THE CHALLENGES WE FACE
In the above context the challenges which we face are many and to some extent dangerous:
Guyana is in crisis.
The economy is almost in ruins.
Jobs and job opportunities are non-existent.
There is no sign of any new investment while thousands of our youth leave our educational institutions yearly in despair.
The cost of living continues to spiral daily and indeed, only Christ knows the answer to the increased burdens which the impending increased electricity charges will impose. [If I may digress, Comrades, this is one issue on which we must be prepared to take a stand].
The business sector is hurting as highlighted by the many foreclosures weekly in the courts.
Vendors remain on the streets for want of nothing else to do while entertaining the daily hope that things will change.
The private sector, faced with an incoherent or non existent investment policy and vindictive practices by the administration, is contracting rather than expanding and many of our local entrepreneurs who were determined to end their days in their motherland have either left or are in the process of leaving with heavy hearts for Northern shores.
Thousands of professionals and our skilled and unskilled workers migrate annually in search of a safer environment and a better quality of life.
Extra judicial killings continue unabated and a large section of our youth faces a future of termination with extreme prejudice.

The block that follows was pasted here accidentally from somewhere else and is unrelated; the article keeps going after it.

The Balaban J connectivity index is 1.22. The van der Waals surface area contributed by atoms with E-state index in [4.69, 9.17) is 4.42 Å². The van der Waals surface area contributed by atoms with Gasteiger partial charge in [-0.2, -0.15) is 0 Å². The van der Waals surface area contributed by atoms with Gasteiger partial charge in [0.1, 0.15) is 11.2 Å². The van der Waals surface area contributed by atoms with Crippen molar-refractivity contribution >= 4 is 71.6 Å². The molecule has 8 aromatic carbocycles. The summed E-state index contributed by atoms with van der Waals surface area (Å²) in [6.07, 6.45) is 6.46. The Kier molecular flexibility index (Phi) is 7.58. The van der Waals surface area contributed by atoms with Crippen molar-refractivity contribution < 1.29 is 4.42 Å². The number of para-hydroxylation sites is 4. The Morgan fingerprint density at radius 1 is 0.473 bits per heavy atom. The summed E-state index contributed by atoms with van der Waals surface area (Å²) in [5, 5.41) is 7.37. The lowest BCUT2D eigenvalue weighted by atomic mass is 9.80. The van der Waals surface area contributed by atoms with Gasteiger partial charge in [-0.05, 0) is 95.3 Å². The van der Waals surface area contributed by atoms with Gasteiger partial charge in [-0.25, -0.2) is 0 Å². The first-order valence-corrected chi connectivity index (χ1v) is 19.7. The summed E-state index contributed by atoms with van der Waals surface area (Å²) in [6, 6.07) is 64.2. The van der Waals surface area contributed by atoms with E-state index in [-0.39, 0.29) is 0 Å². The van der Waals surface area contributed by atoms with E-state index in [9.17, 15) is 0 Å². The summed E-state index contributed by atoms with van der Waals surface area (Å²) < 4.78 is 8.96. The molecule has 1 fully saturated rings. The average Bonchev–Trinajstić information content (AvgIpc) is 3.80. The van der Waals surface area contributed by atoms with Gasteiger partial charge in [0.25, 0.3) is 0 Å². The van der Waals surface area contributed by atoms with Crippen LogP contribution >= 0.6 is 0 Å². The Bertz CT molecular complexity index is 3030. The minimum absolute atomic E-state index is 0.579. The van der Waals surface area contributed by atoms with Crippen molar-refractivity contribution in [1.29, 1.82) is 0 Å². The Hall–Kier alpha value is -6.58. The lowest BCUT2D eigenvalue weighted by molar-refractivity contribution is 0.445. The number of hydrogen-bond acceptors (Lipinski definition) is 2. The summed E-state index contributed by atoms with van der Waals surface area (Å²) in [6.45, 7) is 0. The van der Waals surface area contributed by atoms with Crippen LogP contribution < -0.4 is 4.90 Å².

The crime and security situation is totally out of control and the moral of our security forces are at a low ebb.
The marginalisation of our villages continues unabated and gloom and suffering appear to be the destined lot of their citizens.
Yet, Comrades, the regime remains in a state of denial and proclaim that there is no crisis. Perhaps the only crisis they would perceive is, a Jim Jones’ Jonestown type crisis, but, the way things are going we are not far from that.
As a Party however, we cannot sit idly by and watch our country self-destruct. The time to act is now and we must clearly define our tasks and pursue our goals.
OUR IMMEDIATE TASKS
In the face of our challenges I submit that there are five immediate tasks which must be pursued in the context of our directions from our last Congress:
Reorganisation of Our Party
First, the reorganization of our Party must be accelerated. Our basic units, the groups, must be revitalized and be relevant to the communities in which they exist. Unless they are geared to respond to the needs of our members and others in the community, they will be useless.
Indeed, we will have to re-examine our structures at all levels to ensure that our Party machinery is effective and efficient in fulfilling its goals and objectives. To this end, the Congress will be asked to authorize the Executive to establish a Constitutional Review Committee to recommend changes, if any are considered necessary.